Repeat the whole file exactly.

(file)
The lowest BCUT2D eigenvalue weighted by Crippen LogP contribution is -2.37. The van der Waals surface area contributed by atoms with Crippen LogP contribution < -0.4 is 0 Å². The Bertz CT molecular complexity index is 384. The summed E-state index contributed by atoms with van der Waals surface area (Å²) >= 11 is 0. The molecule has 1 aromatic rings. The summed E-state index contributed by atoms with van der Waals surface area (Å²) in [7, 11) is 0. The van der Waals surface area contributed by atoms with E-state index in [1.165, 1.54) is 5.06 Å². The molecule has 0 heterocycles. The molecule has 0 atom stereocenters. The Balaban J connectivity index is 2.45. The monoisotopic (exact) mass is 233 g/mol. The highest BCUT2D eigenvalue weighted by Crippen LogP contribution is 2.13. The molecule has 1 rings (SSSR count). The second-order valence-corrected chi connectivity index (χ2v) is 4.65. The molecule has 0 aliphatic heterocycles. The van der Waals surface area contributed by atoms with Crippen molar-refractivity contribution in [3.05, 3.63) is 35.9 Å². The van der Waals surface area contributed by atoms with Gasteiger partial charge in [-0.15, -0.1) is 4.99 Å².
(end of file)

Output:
The lowest BCUT2D eigenvalue weighted by Crippen LogP contribution is -2.37. The van der Waals surface area contributed by atoms with Crippen LogP contribution < -0.4 is 0 Å². The Bertz CT molecular complexity index is 384. The summed E-state index contributed by atoms with van der Waals surface area (Å²) >= 11 is 0. The molecule has 1 aromatic rings. The summed E-state index contributed by atoms with van der Waals surface area (Å²) in [7, 11) is 0. The van der Waals surface area contributed by atoms with E-state index in [1.165, 1.54) is 5.06 Å². The molecule has 0 heterocycles. The molecule has 0 atom stereocenters. The Balaban J connectivity index is 2.45. The monoisotopic (exact) mass is 233 g/mol. The highest BCUT2D eigenvalue weighted by Crippen LogP contribution is 2.13. The molecule has 1 rings (SSSR count). The second-order valence-corrected chi connectivity index (χ2v) is 4.65. The molecule has 0 aliphatic heterocycles. The van der Waals surface area contributed by atoms with Crippen molar-refractivity contribution in [3.05, 3.63) is 35.9 Å². The van der Waals surface area contributed by atoms with Gasteiger partial charge in [-0.15, -0.1) is 4.99 Å².